A long-standing tradition at Texas A&M, the Aggie Bonfire was built and burned as part of the school’s rivalry with the University of Texas at Austin. Over the years, the stack grew in size, and in 1999, it was so large that it collapsed during its construction, killing 12 people (eleven current students and one former student) and injuring 27 others. Tonight, on the finale of ABC News’ 20/20, multiple witnesses and victims involved in the tragedy will discuss what happened in those early morning hours of November 18, and how their lives were forever changed by the event.
Read on to learn more about the infamous “Aggie Bonfire” collapse of 1999.
1. Twelve Students Were Killed During the Collapse
On November 18, 1999, at 2:42 am, the Aggie bonfire collapsed, killing 12 students and injuring 27 others. The stack was 59-feet high, and made up of about 5,000 logs. 58 students were working on assembling the fourth tier at the time, and over half of them were either injured or killed by its crash. The student-run first-responder service was the first to arrive at the site, and they administered first aid to as many students as possible. After the University Police were notified of the events, they requested aid from the state, and Texas’s elite emergency response team, Texas Task Force 1, arrived to assist. According to the USFA’s official report, the first person to call 911 reported that about thirty people were trapped under the logs after they came tumbling down. The report added, “The first firefighters to arrive at the incident were confronted with a scene eerily reminiscent of the children’s game of pick-up-sticks.”
Over 3,200 individuals worked together for nearly 24 hours to assist in the rescue, which was divided into three phrases according to the USFA. The first phase involved transporting as many victims as possible to the hospital; the second, extracting victims who were trapped in the stack. And the final phase involved removing the bodies of the deceased and “completely dismantling the bonfire stack.”
2. The Bonfire Is Held Off-Campus Today
After the bonfire collapsed, Texas A&M declared a hiatus on the tradition; in the wake of the tragedy, the entire school was shaken and mourning the loss of friends and fellow students. However, since 2002, an unsanctioned, off-campus “Student Bonfire” has been constructed by students in honor of the original bonfire.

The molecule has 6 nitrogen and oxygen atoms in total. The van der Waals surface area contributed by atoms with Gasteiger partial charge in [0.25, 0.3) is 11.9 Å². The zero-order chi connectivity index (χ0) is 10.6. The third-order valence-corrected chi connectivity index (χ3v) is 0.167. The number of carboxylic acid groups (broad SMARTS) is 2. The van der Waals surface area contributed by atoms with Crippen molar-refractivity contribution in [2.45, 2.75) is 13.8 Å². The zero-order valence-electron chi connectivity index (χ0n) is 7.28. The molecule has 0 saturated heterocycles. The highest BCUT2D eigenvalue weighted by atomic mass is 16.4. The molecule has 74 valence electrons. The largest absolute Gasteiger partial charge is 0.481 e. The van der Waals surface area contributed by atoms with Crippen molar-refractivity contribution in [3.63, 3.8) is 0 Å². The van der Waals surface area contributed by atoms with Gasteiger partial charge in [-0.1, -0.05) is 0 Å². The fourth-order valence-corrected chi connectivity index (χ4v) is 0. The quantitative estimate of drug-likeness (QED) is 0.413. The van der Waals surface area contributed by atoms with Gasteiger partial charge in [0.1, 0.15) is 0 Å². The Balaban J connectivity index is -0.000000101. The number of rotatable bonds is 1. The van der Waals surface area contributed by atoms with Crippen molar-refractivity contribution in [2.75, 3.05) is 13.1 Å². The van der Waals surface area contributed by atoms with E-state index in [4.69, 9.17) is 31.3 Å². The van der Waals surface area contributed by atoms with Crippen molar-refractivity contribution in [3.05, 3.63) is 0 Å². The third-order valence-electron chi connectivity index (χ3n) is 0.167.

3. The First Bonfire Was Burned in 1907
The first Aggie bonfire was burned in 1907 to congratulate the school’s football team on their recent win. Then, in 1909, the bonfire was moved to be on-campus. It took a decade before the event revolved narrowly around the annual rivalry game between Texas A&M and the University of Texas. Traditionally, freshman were expected to build the bonfire to “prove their worth”.
4. Between 30,000 and 70,000 Came Annually to Watch It Burn
Each year, the bonfire lighting attracted between 30,000 and 70,000 observers– who came together to honor the rivalry between the two schools. The Texas A&M website writes, the bonfire “…became a symbol of the deep and unique camaraderie that is the Aggie Spirit.”
During the lighting ceremony, students would play “The Spirit of the Aggieland” by the school band, and a reading of “The Last Corps Trip” poem. Why was burned in the first place, though? Well, “…Aggie lore has it that if the Bonfire stood until after midnight, they would win the game.”
5. There Are Two Times the Bonfire Has Not Burned
The first time the bonfire did not burn was in 1963, in honor of the assassination of President John F. Kennedy. It was built, but torn down in tribute to the late president. Texas A&M Head Yell Leader Mike Marlowe said, “It is the most we have and the least we can give.” The second time the bonfire was not lit was in November 18 of 1999, when it collapsed and killed twelve students.